Long-term update: Ford Figo 1.5 Titanium packs impressive spec

By Jason Woosey Time of article published Apr 6, 2020

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Johannesburg - We’ve spent the last six months with the range-topping Titanium version of the Ford Figo, and what still stands out the most for us is how it drives.

In the last few updates we’ve raved about how the little 88kW 1.5-litre hatchback punches above its weight in performance terms, and how surprisingly fun to drive it is, but another aspect that we’ve come to appreciate is how well specced it is for the price.

Let’s start with some context. At R235 700, the Ford Figo 1.5 Titanium is not exactly a budget hatchback, instead it plugs the gap between your traditional cheapies and the increasingly premium B-segment hatchbacks. Consider that to get into the cheapest VW Polo (and here we’re talking a base spec 1.6 Conceptline), you’re going to need R248 000, while a Nissan Micra starts at R263 500 and a Toyota Yaris at R259 000. The least expensive Ford Fiesta, albeit with a higher spec level than its aforementioned rivals, will set you back R296 200.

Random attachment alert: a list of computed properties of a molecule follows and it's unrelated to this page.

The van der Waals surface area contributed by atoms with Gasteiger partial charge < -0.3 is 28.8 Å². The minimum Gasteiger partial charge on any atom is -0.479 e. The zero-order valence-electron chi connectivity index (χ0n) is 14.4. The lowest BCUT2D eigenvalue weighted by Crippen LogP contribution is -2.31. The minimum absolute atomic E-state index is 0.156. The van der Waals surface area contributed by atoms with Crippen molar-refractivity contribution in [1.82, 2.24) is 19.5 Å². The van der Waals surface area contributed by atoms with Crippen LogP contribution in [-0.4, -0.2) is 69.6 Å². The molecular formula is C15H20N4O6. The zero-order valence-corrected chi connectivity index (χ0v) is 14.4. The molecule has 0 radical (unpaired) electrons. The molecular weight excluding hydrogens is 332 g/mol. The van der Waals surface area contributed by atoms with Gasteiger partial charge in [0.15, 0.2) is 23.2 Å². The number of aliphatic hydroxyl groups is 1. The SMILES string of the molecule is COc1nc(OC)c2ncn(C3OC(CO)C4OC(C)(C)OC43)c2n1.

Perched at the top of the Figo range, the Titanium offers more than you’d expect at the price, including automatic climate control, auto headlights and wipers and an auto-dimming rearview mirror, but its biggest selling point is the Sync3 infotainment system, which not only offers Android Auto and Apple CarPlay connectivity, but also features smart voice control and the convenience of a reverse camera. 

It’s essentially the same infotainment system that you get in all the bigger Ford products nowadays, just with a smaller 16.5cm screen. The graphics are neat and relatively modern looking, and the system is easy to use. 

The Titanium model also comes with Ford’s ‘My Key’ which (if you're handing the car to your son or daughter, for instance) can be programmed to restrict speed, block phone calls, reduce audio volume and even disable the sound system completely if occupants are not wearing their seat belts.

Unfortunately the Sync3 touchsceen system is only fitted to the range-topping Figo, while Ambiente and Trend models make do with a conventional audio system. Given how much more commonplace touchscreens are becoming in entry-level cars, however, it’s probably only a matter of time before Ford up-specs the lower-priced models with a similar system.

Watch this space later in April for our comprehensive six-month review of the Ford Figo 1.5 Titanium.

IOL Motoring

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